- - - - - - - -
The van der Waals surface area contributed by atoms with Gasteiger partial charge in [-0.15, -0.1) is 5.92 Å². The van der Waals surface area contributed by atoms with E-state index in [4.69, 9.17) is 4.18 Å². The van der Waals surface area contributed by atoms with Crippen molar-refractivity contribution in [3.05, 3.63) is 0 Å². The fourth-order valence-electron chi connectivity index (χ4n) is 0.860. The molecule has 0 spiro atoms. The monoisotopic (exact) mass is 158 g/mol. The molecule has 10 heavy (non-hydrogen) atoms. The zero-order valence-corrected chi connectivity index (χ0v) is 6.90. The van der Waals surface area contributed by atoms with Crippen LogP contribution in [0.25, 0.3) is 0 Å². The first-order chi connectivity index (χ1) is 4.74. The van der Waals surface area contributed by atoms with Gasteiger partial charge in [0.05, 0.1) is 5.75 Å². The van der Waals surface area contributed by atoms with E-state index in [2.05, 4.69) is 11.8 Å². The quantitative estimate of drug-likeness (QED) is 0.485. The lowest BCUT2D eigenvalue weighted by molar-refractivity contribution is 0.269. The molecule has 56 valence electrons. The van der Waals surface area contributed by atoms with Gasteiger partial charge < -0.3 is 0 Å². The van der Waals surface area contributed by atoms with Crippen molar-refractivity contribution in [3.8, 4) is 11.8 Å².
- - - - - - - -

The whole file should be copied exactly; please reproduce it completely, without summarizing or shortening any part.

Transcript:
The van der Waals surface area contributed by atoms with Gasteiger partial charge in [-0.15, -0.1) is 5.92 Å². The van der Waals surface area contributed by atoms with E-state index in [4.69, 9.17) is 4.18 Å². The van der Waals surface area contributed by atoms with Crippen molar-refractivity contribution in [3.05, 3.63) is 0 Å². The fourth-order valence-electron chi connectivity index (χ4n) is 0.860. The molecule has 0 spiro atoms. The monoisotopic (exact) mass is 158 g/mol. The molecule has 10 heavy (non-hydrogen) atoms. The zero-order valence-corrected chi connectivity index (χ0v) is 6.90. The van der Waals surface area contributed by atoms with Crippen LogP contribution in [0.25, 0.3) is 0 Å². The first-order chi connectivity index (χ1) is 4.74. The van der Waals surface area contributed by atoms with Gasteiger partial charge in [0.05, 0.1) is 5.75 Å². The van der Waals surface area contributed by atoms with E-state index in [2.05, 4.69) is 11.8 Å². The quantitative estimate of drug-likeness (QED) is 0.485. The lowest BCUT2D eigenvalue weighted by molar-refractivity contribution is 0.269. The molecule has 56 valence electrons. The van der Waals surface area contributed by atoms with Gasteiger partial charge < -0.3 is 0 Å². The van der Waals surface area contributed by atoms with Crippen molar-refractivity contribution in [3.8, 4) is 11.8 Å².